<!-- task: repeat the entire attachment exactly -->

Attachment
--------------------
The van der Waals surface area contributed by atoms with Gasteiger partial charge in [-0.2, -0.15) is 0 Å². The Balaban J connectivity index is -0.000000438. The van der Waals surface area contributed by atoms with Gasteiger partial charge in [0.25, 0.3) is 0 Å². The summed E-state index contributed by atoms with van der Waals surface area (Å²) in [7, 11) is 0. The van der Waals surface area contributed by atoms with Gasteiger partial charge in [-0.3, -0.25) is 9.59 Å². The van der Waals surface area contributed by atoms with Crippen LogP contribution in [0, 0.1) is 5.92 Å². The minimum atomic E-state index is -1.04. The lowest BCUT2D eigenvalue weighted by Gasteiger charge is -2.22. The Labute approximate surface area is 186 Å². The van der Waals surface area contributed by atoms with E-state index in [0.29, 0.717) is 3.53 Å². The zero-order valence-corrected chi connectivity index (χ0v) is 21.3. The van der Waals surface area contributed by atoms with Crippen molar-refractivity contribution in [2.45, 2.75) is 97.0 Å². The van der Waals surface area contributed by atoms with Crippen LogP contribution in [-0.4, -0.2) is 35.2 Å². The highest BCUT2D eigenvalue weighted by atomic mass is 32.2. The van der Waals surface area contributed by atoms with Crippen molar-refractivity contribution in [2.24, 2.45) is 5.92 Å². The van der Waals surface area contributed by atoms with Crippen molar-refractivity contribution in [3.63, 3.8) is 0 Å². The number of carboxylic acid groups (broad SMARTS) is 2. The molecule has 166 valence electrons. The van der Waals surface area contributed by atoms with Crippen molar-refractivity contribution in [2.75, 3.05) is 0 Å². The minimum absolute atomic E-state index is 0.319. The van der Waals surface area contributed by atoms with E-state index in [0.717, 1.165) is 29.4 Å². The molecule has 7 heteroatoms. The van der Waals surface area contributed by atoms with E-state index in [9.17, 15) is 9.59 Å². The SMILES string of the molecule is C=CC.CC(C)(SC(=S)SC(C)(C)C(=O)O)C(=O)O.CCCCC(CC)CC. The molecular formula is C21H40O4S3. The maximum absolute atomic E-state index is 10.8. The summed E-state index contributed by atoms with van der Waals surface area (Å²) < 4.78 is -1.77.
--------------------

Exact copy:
The van der Waals surface area contributed by atoms with Gasteiger partial charge in [-0.2, -0.15) is 0 Å². The Balaban J connectivity index is -0.000000438. The van der Waals surface area contributed by atoms with Gasteiger partial charge in [0.25, 0.3) is 0 Å². The summed E-state index contributed by atoms with van der Waals surface area (Å²) in [7, 11) is 0. The van der Waals surface area contributed by atoms with Gasteiger partial charge in [-0.3, -0.25) is 9.59 Å². The van der Waals surface area contributed by atoms with Crippen LogP contribution in [0, 0.1) is 5.92 Å². The minimum atomic E-state index is -1.04. The lowest BCUT2D eigenvalue weighted by Gasteiger charge is -2.22. The Labute approximate surface area is 186 Å². The van der Waals surface area contributed by atoms with E-state index in [0.29, 0.717) is 3.53 Å². The zero-order valence-corrected chi connectivity index (χ0v) is 21.3. The van der Waals surface area contributed by atoms with Crippen molar-refractivity contribution in [2.45, 2.75) is 97.0 Å². The van der Waals surface area contributed by atoms with Crippen LogP contribution in [-0.4, -0.2) is 35.2 Å². The highest BCUT2D eigenvalue weighted by atomic mass is 32.2. The van der Waals surface area contributed by atoms with Crippen molar-refractivity contribution in [2.24, 2.45) is 5.92 Å². The van der Waals surface area contributed by atoms with Crippen molar-refractivity contribution in [3.63, 3.8) is 0 Å². The number of carboxylic acid groups (broad SMARTS) is 2. The molecule has 166 valence electrons. The van der Waals surface area contributed by atoms with Crippen molar-refractivity contribution in [2.75, 3.05) is 0 Å². The minimum absolute atomic E-state index is 0.319. The van der Waals surface area contributed by atoms with E-state index in [0.717, 1.165) is 29.4 Å². The molecule has 7 heteroatoms. The van der Waals surface area contributed by atoms with E-state index in [9.17, 15) is 9.59 Å². The SMILES string of the molecule is C=CC.CC(C)(SC(=S)SC(C)(C)C(=O)O)C(=O)O.CCCCC(CC)CC. The molecular formula is C21H40O4S3. The maximum absolute atomic E-state index is 10.8. The summed E-state index contributed by atoms with van der Waals surface area (Å²) < 4.78 is -1.77.